One interesting finding in their research involved premeditation — or more accurately, the lack thereof.
Wiles and Costello (supra) found that among the crimes they studied (involving theft), criminal travel was not primarily prompted by plans to offend. Instead, they found the crimes were opportunistic, depending on circumstances that "presented themselves during normal routines," as opposed to proactively searching out locations to commit crime.
Is 'Returning to the Scene of Crime' Reality?
Does an arsonist slink back to the area where he tossed a match to watch the fire spread?
That would be an important fact to know. So would whether he had started a fire there before. Accordingly, researchers study crime patterns in order to determine where different types of criminals are likely to strike, as well as how many times.
Amanda S. Hering and Sean Bair (in 2014) investigated spatial patterns of criminal offending. They note that because a minority of citizens commit a majority of crimes, there is significant benefit in studying the systematic behavior of repeat offenders.
Examining 31 unique crime series that were committed in two cities in the United States, Hering and Bair found, among other things, that robbery series were more likely to demonstrate a measure of uniformity than burglaries — which had a tendency to exhibit clustering.
Specifically, they found that half of the robbery series began dispersed, and then developed clustering with the addition of more events, indicating that criminals often return to locations of past crimes, after they have offended elsewhere.
The Concept of 'Safety in Numbers'
The popularity of online networks and apps designed to connect us with our neighbors and share sightings of suspicious people reflects our collective appreciation for the importance of safety in numbers. Aided by surveillance cameras and Ring video, perceptive observers are even more likely to spot a repeat offender who returns to the vicinity of a past crime. Let us be intentional about protecting ourselves, our neighbors, and our community.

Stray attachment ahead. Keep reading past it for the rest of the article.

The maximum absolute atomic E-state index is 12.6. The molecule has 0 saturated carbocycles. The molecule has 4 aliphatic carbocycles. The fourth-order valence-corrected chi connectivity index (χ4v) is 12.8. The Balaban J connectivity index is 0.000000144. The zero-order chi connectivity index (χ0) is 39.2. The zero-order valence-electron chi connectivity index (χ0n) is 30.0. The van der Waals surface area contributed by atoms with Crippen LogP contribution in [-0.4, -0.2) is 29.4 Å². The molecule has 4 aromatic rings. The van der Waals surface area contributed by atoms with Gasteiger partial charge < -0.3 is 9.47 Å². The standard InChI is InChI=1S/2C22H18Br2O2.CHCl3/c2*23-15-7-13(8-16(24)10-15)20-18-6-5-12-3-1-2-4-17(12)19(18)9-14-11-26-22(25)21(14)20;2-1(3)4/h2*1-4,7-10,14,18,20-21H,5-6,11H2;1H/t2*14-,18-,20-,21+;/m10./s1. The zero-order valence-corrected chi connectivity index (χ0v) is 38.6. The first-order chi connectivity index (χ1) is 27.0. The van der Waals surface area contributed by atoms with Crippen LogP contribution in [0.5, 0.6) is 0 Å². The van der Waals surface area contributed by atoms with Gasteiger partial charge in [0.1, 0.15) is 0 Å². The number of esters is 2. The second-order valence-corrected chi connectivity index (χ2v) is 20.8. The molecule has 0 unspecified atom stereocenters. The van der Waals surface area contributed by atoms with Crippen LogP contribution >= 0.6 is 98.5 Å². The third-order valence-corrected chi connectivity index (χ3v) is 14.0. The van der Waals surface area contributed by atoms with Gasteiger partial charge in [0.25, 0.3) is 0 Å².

This article was originally published in Psychology Today.
Wendy L. Patrick is a career prosecutor, named the Ronald M. George Public Lawyer of the Year, and recognized by her peers as one of the Top Ten criminal attorneys in San Diego by the San Diego Daily Transcript. She has completed over 150 trials ranging from human trafficking, to domestic violence, to first-degree murder. She is President of the Association of Threat Assessment Professionals San Diego Chapter and an ATAP Certified Threat Manager. Dr. Patrick is a frequent media commentator with over 4,000 appearances including CNN, Fox News Channel, Newsmax, and many others. She is author of "Red Flags" (St. Martin´s Press), and co-author of the revised version of the New York Times bestseller "Reading People" (Random House). On a personal note, Dr. Patrick holds a purple belt in Shorin-Ryu karate, is a concert violinist with the La Jolla Symphony, and plays the electric violin with a rock band. To read more of her reports — Click Here Now.